Washington (CNN) - Vice President Joe Biden began the weekly address with “good news” Saturday, praising signs of growth in the economy as seen through the lens of the automobile industry.
“Not only is our economy overall growing,” he said, “one of the important sectors of economy is on the rise again: the American automobile industry.”
Citing the announcement that Chrysler Corp. will repay taxpayers for loans given at the beginning of the Obama administration “six years ahead of schedule” and the progression to three shifts at the GM Hamtramck factory in Detroit, Biden described the economy as “recovering” and “gaining traction.”
“When President Obama and I came into office, we faced an auto industry on the brink of extinction,” he recalled. “Total collapse.”
“Many people thought the president should just let GM and Chrysler go under…The president disagreed.”
“Because of what we did, the auto industry is rising again,” Biden declared.
But he also recognized persistent obstacles for others.
“Even for a lot of people with jobs, their wages aren’t keeping pace with prices of everything from gas to groceries to health care and college tuition.”
The vice president pledged that he and Obama would “remain focused” on “not just recovering from this recession.”
“We’re focused on making sure that if you work hard, play by the rules, you’ll be able to get ahead, put your kids through college, retire with dignity and security,” he said.
House Majority Leader Eric Cantor gave an opposing view of the nation’s economy in the weekly GOP address. He said the country’s choice is between “a future with more taxes and more government” or “more growth and more jobs.”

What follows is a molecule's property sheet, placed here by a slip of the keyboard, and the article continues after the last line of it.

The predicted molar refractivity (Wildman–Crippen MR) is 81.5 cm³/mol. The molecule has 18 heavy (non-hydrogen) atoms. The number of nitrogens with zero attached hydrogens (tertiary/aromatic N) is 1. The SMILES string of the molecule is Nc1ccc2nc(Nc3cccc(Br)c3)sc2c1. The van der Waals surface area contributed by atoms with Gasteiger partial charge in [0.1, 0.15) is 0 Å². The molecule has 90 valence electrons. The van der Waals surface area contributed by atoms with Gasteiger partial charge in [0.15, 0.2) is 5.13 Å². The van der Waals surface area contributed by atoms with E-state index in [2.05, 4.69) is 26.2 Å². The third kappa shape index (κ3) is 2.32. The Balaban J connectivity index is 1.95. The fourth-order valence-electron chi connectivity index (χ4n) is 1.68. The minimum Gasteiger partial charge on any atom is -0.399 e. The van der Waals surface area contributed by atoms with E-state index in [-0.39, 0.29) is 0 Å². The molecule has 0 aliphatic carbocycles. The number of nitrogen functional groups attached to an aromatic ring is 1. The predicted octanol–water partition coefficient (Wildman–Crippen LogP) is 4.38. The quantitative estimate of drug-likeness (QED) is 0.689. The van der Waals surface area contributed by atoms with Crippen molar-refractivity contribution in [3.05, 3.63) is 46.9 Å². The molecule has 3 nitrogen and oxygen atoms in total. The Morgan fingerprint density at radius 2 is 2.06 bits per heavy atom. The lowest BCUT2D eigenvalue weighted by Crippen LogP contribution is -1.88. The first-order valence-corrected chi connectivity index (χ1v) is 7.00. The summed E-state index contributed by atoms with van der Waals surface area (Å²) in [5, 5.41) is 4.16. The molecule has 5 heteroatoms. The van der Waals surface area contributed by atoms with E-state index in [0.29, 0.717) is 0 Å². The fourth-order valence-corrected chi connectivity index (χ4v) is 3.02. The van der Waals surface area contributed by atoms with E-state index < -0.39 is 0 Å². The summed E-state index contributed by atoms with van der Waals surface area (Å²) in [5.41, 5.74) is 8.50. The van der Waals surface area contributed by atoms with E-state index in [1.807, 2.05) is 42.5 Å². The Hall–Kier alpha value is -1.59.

“We face new obstacles as this county finds itself at a crossroads,” Cantor said. “Before us is a choice about who we want to be as a country.”
And the top Republican blasted the administration for opposite findings of Biden’s key message. Instead of job creation, Cantor spoke of job deflation.
He blamed “Democrat-controlled Washington” for “the nearly trillion-dollar stimulus program which drove up our debt and failed to get people back to work.”
Cantor called for a change and outlined the GOP plan to make it happen.
“We’ve got to shift from a government that smothers new jobs and business growth to one that nurtures an environment for getting people back to work and back to what Americans do best: innovate, compete and lead,” he said.
The House leader explained a two-track strategy called “Cut and Grow” adopted in January and designed by Republicans to cut spending and grow the economy because “for too long Washington has relied on gimmicks or government-knows-best solutions.”
He described details of the plan, including: reducing the overall tax rate to 25 percent; increasing competitiveness for American manufactures to boost exports, production and, as a result, available jobs; and repealing “onerous” regulations.
“All of these elements will help encourage growth and long-term economic stability,” he said.
And, adopting a turn of phrase often used by the president to drive home his own point, Cantor confirmed, “Americans will out-work, out-hustle and, yes, ‘out-innovate the rest of the world.’”
The Democratic and Republican leaders both took a moment to remember Memorial Day in their respective speeches.
“I just want to mention once again Memorial Day and remember what this holiday’s all about … we still have thousands of troops deployed in harm’s way,” Biden said.
“All I ask you to do is what my wife, Jill, and Michelle Obama ask, to reach out to those families who have someone deployed in your community. Let them know you know.”
And Cantor shared his vision of the “true grit” of Americans.
“In America, our parents taught us and their parents taught them that, ‘No matter who you are, no matter where you come from, everyone’s got a fair shot, not guaranteed success but the opportunity to work hard and get ahead,’” he said.